Its essence is to provide an incentive since Inmates use credits to reduce time spent in prison.
We all know Proposition 57 is partly another response to the 2009 federal order mandating that California reduces its prison population numbers, like the Prop 47 passage in 2014 [which reduced non-violent, non-serious crimes to misdemeanors].
Prop 57 allows parole consideration for nonviolent felons. Authorizes sentence credits for rehabilitation, good behavior, and education. Provides juvenile court Judge decides whether juvenile (as young as 14 years old) will be prosecuted as adult, not the prosecutors (i.e. District Attorneys).
LIFERS: Keep in mind that Prop 57 will not apply directly to Lifer since their crimes are almost without exception considered serious and violent. However, we believe this an action that increases sentence reform and we support its passage.
A YES vote on this measure means: Certain state prison inmates convicted of nonviolent felony offenses would be considered for release earlier than otherwise. The state prison system could award additional sentencing credits to inmates for good behavior and approved rehabilitative or educational achievements. Youths must have a hearing in juvenile court before they could be transferred to adult court.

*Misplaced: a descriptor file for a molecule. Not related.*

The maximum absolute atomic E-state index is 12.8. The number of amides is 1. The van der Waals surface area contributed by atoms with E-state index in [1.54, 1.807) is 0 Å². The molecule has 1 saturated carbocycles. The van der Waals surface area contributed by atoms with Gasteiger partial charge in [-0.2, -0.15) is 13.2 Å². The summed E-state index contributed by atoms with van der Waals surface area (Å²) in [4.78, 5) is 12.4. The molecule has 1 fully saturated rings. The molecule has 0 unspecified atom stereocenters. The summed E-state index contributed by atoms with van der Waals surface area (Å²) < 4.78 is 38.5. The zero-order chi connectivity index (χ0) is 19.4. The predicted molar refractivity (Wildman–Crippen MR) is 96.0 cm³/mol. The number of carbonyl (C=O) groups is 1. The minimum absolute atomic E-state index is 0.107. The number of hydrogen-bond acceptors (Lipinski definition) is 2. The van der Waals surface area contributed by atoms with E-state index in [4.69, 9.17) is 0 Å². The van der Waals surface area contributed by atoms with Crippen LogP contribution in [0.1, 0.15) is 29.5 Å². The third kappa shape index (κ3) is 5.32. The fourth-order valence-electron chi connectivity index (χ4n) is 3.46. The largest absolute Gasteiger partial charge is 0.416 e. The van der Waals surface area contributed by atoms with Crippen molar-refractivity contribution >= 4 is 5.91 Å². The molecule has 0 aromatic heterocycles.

The long-form ballot SUMMARY is as follows:
- “Allows parole consideration for persons convicted of nonviolent felonies, upon completion of prison term for their primary offense as defined.
- Authorizes Department of Corrections and Rehabilitation to award sentence credits for rehabilitation, good behavior, or educational achievements.
- Requires Department of Corrections and Rehabilitation to adopt regulations to implement new parole and sentence credit provisions and certifies they enhance public safety.
- Provides juvenile court judges shall make determination, upon prosecutor motion, whether juveniles age 14 and older should be prosecuted and sentenced as adults for specified offenses.”
If it passes, then we need to stay tune on how the California Department of Corrections and Rehabilitation (CDCR) will actually enact Prop 57 via their Regulations.
For additional information on Prop 57 contact:
- James Harrison
- Remcho, Johansen and Purcell, LLP
- 1901 Harrison Street,
- Oakland, CA 94612
- (510) 346-6200
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